Iran's Bank Mellat filed an application for a judicial review against the UK Government in the Administrative Court on 16 April 2014. In its final ruling last June, the UK Supreme Court found that by imposing domestic sanctions against Bank Mellat, the UK Government acted both “unlawfully and irrationally”. Following the UK Supreme Court decision, Bank Mellat had asked the UK Government to withdraw its 2010 listing proposal to the EU Council. It was hoped that this may have been sufficient to convince the EU Council to give up on its own sanctions against the bank. However, the UK Government has refused to withdraw the proposal. The UK Government has also now applied for permission to intervene in support of the EU Council’s appeal against the first European Court decision.
A move by Iran to recover bad debts on behalf of banks has shed light on possible corrupt lending under the country’s previous president Mahmoud Ahmadinejad. President Hassan Rouhani’s administration, in power for nine months, says bad debt in the banking system has reached a “critical” level – 15.6 percent. The authorities this week have handed the names of 575 of the biggest defaulters to the judiciary to try and recover some of the $33 billion owed. The list has not released but some believe the bulk may have been borrowed by as few as 100 people and firms. The bad debt may hamper Rouhani’s plans to boost employment and raise living standards. However, analysts also see positives in the new openness on the debt problem and moves to fix it.
Pakistan plans to sell more than $1bn of Islamic bonds after its first overseas debt sale in seven years boosted reserves. The dollar-denominated notes will be marketed at the end of the third or in the fourth quarter of 2014, Finance Minister Ishaq Dar said. Investor interest will determine the size of the offering which will be “much more” than $1bn and managers are yet to be appointed, he added. Dar said he expects investors from the Middle East, South Asia, Europe and the US. A successful conclusion to review talks with the IMF – which began in Dubai this week and will probably end on May 10 – will hopefully result in good pricing on the debt, he added. The sale is part of Prime Minister Nawaz Sharif’s plan to attract investment and overhaul the economy to meet conditions on a $6.6bn IMF loan.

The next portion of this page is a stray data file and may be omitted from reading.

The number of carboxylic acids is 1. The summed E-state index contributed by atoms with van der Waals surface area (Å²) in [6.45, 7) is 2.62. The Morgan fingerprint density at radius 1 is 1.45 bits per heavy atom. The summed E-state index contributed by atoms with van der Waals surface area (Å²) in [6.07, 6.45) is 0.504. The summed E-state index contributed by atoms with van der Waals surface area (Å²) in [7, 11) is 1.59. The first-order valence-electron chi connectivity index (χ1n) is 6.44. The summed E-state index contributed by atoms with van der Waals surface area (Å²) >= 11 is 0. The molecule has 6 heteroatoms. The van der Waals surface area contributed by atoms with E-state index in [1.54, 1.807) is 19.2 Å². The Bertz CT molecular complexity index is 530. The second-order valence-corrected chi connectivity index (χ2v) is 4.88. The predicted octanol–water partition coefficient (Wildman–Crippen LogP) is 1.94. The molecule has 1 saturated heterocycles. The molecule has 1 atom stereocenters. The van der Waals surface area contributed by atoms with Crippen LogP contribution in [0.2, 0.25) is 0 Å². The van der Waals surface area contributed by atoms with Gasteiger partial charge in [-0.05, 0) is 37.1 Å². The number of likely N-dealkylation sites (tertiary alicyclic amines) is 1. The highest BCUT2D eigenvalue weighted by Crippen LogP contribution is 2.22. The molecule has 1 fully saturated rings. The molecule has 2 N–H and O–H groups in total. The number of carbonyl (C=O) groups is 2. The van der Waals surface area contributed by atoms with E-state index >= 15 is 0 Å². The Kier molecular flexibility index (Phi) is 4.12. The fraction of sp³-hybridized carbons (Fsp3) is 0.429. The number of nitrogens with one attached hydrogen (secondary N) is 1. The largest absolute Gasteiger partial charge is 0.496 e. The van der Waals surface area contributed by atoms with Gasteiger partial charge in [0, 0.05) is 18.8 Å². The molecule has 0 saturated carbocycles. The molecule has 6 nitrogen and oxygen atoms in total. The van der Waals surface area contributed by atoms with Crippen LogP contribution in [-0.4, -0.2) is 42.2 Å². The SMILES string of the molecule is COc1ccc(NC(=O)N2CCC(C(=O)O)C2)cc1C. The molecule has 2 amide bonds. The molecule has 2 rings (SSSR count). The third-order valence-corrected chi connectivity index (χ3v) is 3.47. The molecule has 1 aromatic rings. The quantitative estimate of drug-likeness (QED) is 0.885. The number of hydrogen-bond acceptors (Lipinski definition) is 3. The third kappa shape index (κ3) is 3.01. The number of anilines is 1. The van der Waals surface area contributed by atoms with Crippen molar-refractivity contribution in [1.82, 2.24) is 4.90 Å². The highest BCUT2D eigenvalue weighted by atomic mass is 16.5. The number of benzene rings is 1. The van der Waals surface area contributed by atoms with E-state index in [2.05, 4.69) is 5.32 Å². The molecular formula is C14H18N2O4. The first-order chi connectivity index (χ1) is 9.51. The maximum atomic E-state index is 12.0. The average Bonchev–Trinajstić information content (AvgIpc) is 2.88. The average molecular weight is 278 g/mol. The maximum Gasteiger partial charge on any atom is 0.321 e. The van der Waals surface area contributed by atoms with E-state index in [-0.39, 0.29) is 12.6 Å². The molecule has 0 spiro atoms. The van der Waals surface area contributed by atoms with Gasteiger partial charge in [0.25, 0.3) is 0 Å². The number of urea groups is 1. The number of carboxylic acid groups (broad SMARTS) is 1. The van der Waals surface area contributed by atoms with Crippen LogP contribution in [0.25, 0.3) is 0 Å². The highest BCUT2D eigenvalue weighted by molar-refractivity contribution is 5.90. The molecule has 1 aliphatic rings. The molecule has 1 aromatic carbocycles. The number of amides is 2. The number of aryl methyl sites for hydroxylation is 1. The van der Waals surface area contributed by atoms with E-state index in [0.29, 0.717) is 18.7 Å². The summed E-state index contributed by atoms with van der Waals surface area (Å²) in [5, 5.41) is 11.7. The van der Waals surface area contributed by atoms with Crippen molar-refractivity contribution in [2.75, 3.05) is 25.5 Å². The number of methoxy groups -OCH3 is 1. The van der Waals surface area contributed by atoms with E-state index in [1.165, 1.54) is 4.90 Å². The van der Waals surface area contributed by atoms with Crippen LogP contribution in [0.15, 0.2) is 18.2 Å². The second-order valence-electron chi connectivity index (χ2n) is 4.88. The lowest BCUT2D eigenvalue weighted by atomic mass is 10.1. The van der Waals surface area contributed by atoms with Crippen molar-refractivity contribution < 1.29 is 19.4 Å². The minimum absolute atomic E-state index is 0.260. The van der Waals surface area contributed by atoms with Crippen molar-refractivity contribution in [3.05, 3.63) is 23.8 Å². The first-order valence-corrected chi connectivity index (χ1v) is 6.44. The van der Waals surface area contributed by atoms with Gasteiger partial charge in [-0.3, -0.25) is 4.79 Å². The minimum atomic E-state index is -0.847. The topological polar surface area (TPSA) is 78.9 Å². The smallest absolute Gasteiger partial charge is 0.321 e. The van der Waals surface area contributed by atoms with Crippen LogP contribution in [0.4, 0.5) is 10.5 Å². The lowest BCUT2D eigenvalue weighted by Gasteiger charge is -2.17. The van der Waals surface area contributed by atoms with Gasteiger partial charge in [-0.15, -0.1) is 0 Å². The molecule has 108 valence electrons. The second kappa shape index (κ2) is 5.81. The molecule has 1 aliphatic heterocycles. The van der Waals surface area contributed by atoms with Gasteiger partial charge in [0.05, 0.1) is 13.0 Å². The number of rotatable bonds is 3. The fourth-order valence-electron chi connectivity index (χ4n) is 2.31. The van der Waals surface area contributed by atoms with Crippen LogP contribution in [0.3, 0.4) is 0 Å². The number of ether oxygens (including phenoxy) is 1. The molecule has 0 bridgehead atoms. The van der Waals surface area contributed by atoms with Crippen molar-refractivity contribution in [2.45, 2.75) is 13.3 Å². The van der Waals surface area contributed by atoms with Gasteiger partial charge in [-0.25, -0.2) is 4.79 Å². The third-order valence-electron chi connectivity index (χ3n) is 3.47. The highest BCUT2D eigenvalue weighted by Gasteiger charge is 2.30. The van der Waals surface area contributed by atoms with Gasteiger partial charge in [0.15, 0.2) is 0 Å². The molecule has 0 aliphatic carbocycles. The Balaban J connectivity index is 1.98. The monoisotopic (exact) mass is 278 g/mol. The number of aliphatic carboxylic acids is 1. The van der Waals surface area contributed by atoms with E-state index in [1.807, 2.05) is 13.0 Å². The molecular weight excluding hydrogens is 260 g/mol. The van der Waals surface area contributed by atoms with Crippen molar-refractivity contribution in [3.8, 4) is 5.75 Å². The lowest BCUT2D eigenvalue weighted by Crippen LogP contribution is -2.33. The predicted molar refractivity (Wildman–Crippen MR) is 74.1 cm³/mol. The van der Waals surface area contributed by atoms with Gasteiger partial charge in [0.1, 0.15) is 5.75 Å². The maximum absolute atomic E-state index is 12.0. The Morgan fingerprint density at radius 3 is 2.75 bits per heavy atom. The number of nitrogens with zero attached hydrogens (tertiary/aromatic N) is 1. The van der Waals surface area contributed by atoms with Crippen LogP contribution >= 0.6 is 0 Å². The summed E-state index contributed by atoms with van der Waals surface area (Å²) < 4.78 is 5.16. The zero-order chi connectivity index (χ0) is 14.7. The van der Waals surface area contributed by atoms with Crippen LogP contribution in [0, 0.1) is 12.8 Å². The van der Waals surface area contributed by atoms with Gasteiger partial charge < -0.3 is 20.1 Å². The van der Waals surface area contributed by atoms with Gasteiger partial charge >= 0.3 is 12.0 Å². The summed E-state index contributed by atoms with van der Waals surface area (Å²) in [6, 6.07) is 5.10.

Deputy Governor, State Bank of Pakistan, Saeed Ahmed has said that the SBP has evolved a comprehensive five-year strategy to promote Islamic mode of banking in the country. The SBP would strive to get 20 percent market share during this period which is 10 percent at the moment, he added. Moreover, the SBP is in regular contact with the Institution of Business Administration (IBA) in Karachi for the establishment of Centre of Excellence on Islamic Banking. He said as soon as the first centre will be established, three more such centres would also be established in Lahore, Islamabad and Karachi respectively. Besides, a lot of attention is focused on solutions, which are not far from the Islamic financing where system allows fairness of return, sharing of risk and reducing income inequalities.
Pak-Qatar Takaful Group recorded a strong growth with a combined turnover of Rs5.5bn ($54m) for the year ended December 31, 2013. The Group made a profit of Rs74m ($0.7m) during the year. Pak-Qatar Takaful Group, which comprises of Family Takaful and General Takaful, reviewed and approved the financial statements of Pak-Qatar Family Takaful and Pak-Qatar General Takaful for the year during the group's board meeting held recently in Doha. The company's paid-up capital is in excess of Rs710m, with credit rating of 'A' (Stable Outlook) by JCR-VIS Credit Rating Co Ltd.Pak-Qatar Family is recipient of several domestic and international awards and nominations.